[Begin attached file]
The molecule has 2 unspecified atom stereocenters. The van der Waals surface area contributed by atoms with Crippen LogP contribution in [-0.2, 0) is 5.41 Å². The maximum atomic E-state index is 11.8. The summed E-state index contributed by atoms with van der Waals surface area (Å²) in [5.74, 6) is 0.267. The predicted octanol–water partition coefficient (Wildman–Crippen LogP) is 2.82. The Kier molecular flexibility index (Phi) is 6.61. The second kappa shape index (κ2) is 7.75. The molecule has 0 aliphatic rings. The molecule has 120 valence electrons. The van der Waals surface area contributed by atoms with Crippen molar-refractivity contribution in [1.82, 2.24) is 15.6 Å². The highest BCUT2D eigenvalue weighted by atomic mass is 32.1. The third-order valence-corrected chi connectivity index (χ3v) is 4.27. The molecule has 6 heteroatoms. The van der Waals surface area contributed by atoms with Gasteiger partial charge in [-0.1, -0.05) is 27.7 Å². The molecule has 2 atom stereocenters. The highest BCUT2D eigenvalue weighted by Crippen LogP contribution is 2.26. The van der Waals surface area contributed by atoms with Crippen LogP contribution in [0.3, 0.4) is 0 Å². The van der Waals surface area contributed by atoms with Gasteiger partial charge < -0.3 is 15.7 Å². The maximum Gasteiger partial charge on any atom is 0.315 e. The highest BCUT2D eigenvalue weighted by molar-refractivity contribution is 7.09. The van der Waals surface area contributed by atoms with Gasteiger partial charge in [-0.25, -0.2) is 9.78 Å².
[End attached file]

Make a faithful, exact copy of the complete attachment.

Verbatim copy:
The molecule has 2 unspecified atom stereocenters. The van der Waals surface area contributed by atoms with Crippen LogP contribution in [-0.2, 0) is 5.41 Å². The maximum atomic E-state index is 11.8. The summed E-state index contributed by atoms with van der Waals surface area (Å²) in [5.74, 6) is 0.267. The predicted octanol–water partition coefficient (Wildman–Crippen LogP) is 2.82. The Kier molecular flexibility index (Phi) is 6.61. The second kappa shape index (κ2) is 7.75. The molecule has 0 aliphatic rings. The molecule has 120 valence electrons. The van der Waals surface area contributed by atoms with Crippen molar-refractivity contribution in [1.82, 2.24) is 15.6 Å². The highest BCUT2D eigenvalue weighted by atomic mass is 32.1. The third-order valence-corrected chi connectivity index (χ3v) is 4.27. The molecule has 6 heteroatoms. The van der Waals surface area contributed by atoms with Gasteiger partial charge in [-0.1, -0.05) is 27.7 Å². The molecule has 2 atom stereocenters. The highest BCUT2D eigenvalue weighted by Crippen LogP contribution is 2.26. The van der Waals surface area contributed by atoms with Crippen LogP contribution in [0.3, 0.4) is 0 Å². The van der Waals surface area contributed by atoms with Gasteiger partial charge < -0.3 is 15.7 Å². The maximum Gasteiger partial charge on any atom is 0.315 e. The highest BCUT2D eigenvalue weighted by molar-refractivity contribution is 7.09. The van der Waals surface area contributed by atoms with Gasteiger partial charge in [-0.25, -0.2) is 9.78 Å².